Alan [00:06:17] So what I hear in there Pauly is, first of all, there are competencies for a follower of Christ to invest in a person. So I’ve grown to the point I am a disciple-maker when I take what I’ve learned and helped another do it. And I think in America or the western side of things, we tend to try and do perfectness. And the disciples, many people were called disciples in Jesus Day that were only a day old in the ward. And I remember when I came to know the Lord, I told this story in past podcasts. I was taught by the person who led me to the Lord to lead others to the Lord. And what I didn’t know was I was the first person he led to the Lord. But it was enough to motivate me to go to my best friend and say, Guess what? I asked Jesus into my life. I’d like you to know one, too. And then I realized I didn’t know how to do that.
Alan [00:07:20] So I went back to my competent guy who is only one person further along than me. And so my share with him and actually run just rededicated his life to the Lord. But after that, there were people that were coming to know him and I didn’t know the term witnessing, but somebody said, oh yeah, that’s witnessing. And you’re telling me how to do it. And I said, I don’t know what you’re talking about, but three people ask Jesus in their life today and that it was just because I was so excited. And even though I didn’t have, like, this really bad lifestyle or anything, but I just was full of him and it was a very different experience.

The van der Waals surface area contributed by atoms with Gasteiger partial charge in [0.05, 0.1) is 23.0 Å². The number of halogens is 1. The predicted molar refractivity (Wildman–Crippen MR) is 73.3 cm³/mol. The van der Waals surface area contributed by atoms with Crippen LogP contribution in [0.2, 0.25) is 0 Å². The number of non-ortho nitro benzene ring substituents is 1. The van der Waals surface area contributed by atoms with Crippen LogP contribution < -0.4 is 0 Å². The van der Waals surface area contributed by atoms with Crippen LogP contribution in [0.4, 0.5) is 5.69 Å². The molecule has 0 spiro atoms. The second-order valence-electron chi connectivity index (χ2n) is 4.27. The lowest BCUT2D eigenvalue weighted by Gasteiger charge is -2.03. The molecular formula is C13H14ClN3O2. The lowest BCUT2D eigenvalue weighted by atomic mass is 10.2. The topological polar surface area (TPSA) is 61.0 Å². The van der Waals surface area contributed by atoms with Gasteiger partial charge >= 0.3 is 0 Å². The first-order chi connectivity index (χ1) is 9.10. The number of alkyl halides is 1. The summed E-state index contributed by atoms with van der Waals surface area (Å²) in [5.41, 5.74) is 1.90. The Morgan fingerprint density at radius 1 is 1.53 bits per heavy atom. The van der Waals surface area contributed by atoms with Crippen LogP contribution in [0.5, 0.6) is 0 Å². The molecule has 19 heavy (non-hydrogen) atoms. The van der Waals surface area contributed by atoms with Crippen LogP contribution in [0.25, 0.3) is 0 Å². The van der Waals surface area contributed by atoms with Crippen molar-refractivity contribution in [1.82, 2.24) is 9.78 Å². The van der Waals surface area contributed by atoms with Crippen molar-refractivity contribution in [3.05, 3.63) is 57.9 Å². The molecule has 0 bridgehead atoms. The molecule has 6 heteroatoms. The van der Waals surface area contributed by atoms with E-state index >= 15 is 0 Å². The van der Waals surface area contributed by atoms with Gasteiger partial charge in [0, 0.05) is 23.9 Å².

Alan [00:08:05] So five keys, one of them is competency. The other is knowledge of the scripture. I don’t think you can be a disciple-maker if you don’t know Jesus and you don’t know his word because he says all scripture is inspired by God, profitable for teaching, reproved, correction and training in righteousness, in right living. And then the next one was a desire for community. Christian life cannot be done – Disciple-making and being a disciple – can’t be done alone. And I think many people in the church are isolated and don’t have friends.
Alan [00:08:42] And almost every time when somebody comes into my office, I say, Do you have one person that you can confide in and pray with? And, you know, can we call you up if they don’t hear from you? And they always say no. And I just can’t believe that because, again, part of our Christian experience, maybe because we come from Jewish backgrounds and community, was a very big part of our own life, all our life, a very tight-knit family and very close relatives and people were there for us in community. So I didn’t understand. When I first came to know, Lord, why people wouldn’t have community.